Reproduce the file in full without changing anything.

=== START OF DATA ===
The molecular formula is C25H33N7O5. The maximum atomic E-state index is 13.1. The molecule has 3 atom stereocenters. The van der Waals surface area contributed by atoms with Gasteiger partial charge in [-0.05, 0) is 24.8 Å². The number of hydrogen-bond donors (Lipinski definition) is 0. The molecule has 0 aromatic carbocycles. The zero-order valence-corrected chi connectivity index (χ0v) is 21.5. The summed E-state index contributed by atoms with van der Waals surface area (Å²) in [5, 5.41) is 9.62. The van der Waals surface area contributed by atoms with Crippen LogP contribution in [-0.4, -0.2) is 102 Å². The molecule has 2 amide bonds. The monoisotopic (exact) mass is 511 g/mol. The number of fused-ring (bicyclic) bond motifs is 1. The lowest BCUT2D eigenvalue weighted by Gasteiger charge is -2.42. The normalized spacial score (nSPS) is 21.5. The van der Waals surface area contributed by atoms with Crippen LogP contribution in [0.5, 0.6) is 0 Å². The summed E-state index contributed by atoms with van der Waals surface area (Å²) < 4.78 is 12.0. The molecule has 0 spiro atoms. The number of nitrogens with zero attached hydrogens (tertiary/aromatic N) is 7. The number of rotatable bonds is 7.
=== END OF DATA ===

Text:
The molecular formula is C25H33N7O5. The maximum atomic E-state index is 13.1. The molecule has 3 atom stereocenters. The van der Waals surface area contributed by atoms with Gasteiger partial charge in [-0.05, 0) is 24.8 Å². The number of hydrogen-bond donors (Lipinski definition) is 0. The molecule has 0 aromatic carbocycles. The zero-order valence-corrected chi connectivity index (χ0v) is 21.5. The summed E-state index contributed by atoms with van der Waals surface area (Å²) in [5, 5.41) is 9.62. The van der Waals surface area contributed by atoms with Crippen LogP contribution in [-0.4, -0.2) is 102 Å². The molecule has 2 amide bonds. The monoisotopic (exact) mass is 511 g/mol. The number of fused-ring (bicyclic) bond motifs is 1. The lowest BCUT2D eigenvalue weighted by Gasteiger charge is -2.42. The normalized spacial score (nSPS) is 21.5. The van der Waals surface area contributed by atoms with Crippen LogP contribution in [0.5, 0.6) is 0 Å². The summed E-state index contributed by atoms with van der Waals surface area (Å²) < 4.78 is 12.0. The molecule has 0 spiro atoms. The number of nitrogens with zero attached hydrogens (tertiary/aromatic N) is 7. The number of rotatable bonds is 7.